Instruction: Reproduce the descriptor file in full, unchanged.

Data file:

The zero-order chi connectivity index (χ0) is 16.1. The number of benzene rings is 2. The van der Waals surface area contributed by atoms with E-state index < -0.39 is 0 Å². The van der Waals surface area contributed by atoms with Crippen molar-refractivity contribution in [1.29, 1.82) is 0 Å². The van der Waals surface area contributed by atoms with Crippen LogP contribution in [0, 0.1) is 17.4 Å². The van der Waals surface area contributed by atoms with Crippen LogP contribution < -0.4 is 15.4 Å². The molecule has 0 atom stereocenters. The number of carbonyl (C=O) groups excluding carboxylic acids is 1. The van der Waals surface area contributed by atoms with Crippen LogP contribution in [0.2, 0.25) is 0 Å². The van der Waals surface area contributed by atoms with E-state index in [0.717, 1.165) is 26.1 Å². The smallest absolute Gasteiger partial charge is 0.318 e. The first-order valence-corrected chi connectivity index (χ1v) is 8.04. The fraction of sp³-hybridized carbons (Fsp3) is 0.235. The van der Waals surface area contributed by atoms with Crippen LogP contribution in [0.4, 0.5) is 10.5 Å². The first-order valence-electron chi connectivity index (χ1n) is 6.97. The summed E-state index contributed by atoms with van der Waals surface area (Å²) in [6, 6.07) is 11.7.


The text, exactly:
The zero-order chi connectivity index (χ0) is 16.1. The number of benzene rings is 2. The van der Waals surface area contributed by atoms with E-state index < -0.39 is 0 Å². The van der Waals surface area contributed by atoms with Crippen molar-refractivity contribution in [1.29, 1.82) is 0 Å². The van der Waals surface area contributed by atoms with Crippen LogP contribution in [0, 0.1) is 17.4 Å². The van der Waals surface area contributed by atoms with Crippen LogP contribution < -0.4 is 15.4 Å². The molecule has 0 atom stereocenters. The number of carbonyl (C=O) groups excluding carboxylic acids is 1. The van der Waals surface area contributed by atoms with Crippen LogP contribution in [0.2, 0.25) is 0 Å². The van der Waals surface area contributed by atoms with E-state index in [0.717, 1.165) is 26.1 Å². The smallest absolute Gasteiger partial charge is 0.318 e. The first-order valence-corrected chi connectivity index (χ1v) is 8.04. The fraction of sp³-hybridized carbons (Fsp3) is 0.235. The van der Waals surface area contributed by atoms with Crippen LogP contribution in [0.4, 0.5) is 10.5 Å². The first-order valence-electron chi connectivity index (χ1n) is 6.97. The summed E-state index contributed by atoms with van der Waals surface area (Å²) in [6, 6.07) is 11.7.